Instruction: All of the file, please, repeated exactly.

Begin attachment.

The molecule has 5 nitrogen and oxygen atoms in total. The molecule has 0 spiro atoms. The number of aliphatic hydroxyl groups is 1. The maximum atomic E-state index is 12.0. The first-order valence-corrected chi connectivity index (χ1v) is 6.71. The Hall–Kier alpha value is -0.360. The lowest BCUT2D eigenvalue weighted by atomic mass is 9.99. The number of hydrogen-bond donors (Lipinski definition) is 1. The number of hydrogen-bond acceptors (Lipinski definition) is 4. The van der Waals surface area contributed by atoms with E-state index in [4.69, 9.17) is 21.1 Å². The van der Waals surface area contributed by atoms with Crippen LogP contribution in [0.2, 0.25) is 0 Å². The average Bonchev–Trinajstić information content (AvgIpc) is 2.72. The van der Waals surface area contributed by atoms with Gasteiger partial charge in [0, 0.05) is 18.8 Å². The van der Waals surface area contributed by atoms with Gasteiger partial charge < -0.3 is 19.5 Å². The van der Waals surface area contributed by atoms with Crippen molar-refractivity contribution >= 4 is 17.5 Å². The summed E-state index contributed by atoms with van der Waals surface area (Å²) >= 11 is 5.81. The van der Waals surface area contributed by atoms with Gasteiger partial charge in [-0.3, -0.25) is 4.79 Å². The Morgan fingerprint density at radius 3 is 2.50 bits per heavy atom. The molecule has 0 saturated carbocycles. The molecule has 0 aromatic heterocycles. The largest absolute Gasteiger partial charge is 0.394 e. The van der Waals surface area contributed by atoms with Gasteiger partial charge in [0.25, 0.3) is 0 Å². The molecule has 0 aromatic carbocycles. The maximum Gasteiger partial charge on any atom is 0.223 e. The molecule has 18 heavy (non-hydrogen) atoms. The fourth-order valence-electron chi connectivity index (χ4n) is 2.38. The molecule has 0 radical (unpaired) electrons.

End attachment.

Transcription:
The molecule has 5 nitrogen and oxygen atoms in total. The molecule has 0 spiro atoms. The number of aliphatic hydroxyl groups is 1. The maximum atomic E-state index is 12.0. The first-order valence-corrected chi connectivity index (χ1v) is 6.71. The Hall–Kier alpha value is -0.360. The lowest BCUT2D eigenvalue weighted by atomic mass is 9.99. The number of hydrogen-bond donors (Lipinski definition) is 1. The number of hydrogen-bond acceptors (Lipinski definition) is 4. The van der Waals surface area contributed by atoms with E-state index in [4.69, 9.17) is 21.1 Å². The van der Waals surface area contributed by atoms with Crippen LogP contribution in [0.2, 0.25) is 0 Å². The average Bonchev–Trinajstić information content (AvgIpc) is 2.72. The van der Waals surface area contributed by atoms with Gasteiger partial charge in [0, 0.05) is 18.8 Å². The van der Waals surface area contributed by atoms with Gasteiger partial charge < -0.3 is 19.5 Å². The van der Waals surface area contributed by atoms with Crippen molar-refractivity contribution >= 4 is 17.5 Å². The summed E-state index contributed by atoms with van der Waals surface area (Å²) >= 11 is 5.81. The van der Waals surface area contributed by atoms with Gasteiger partial charge in [-0.3, -0.25) is 4.79 Å². The Morgan fingerprint density at radius 3 is 2.50 bits per heavy atom. The molecule has 0 saturated carbocycles. The molecule has 0 aromatic heterocycles. The largest absolute Gasteiger partial charge is 0.394 e. The van der Waals surface area contributed by atoms with Gasteiger partial charge in [0.25, 0.3) is 0 Å². The molecule has 0 aromatic carbocycles. The maximum Gasteiger partial charge on any atom is 0.223 e. The molecule has 18 heavy (non-hydrogen) atoms. The fourth-order valence-electron chi connectivity index (χ4n) is 2.38. The molecule has 0 radical (unpaired) electrons.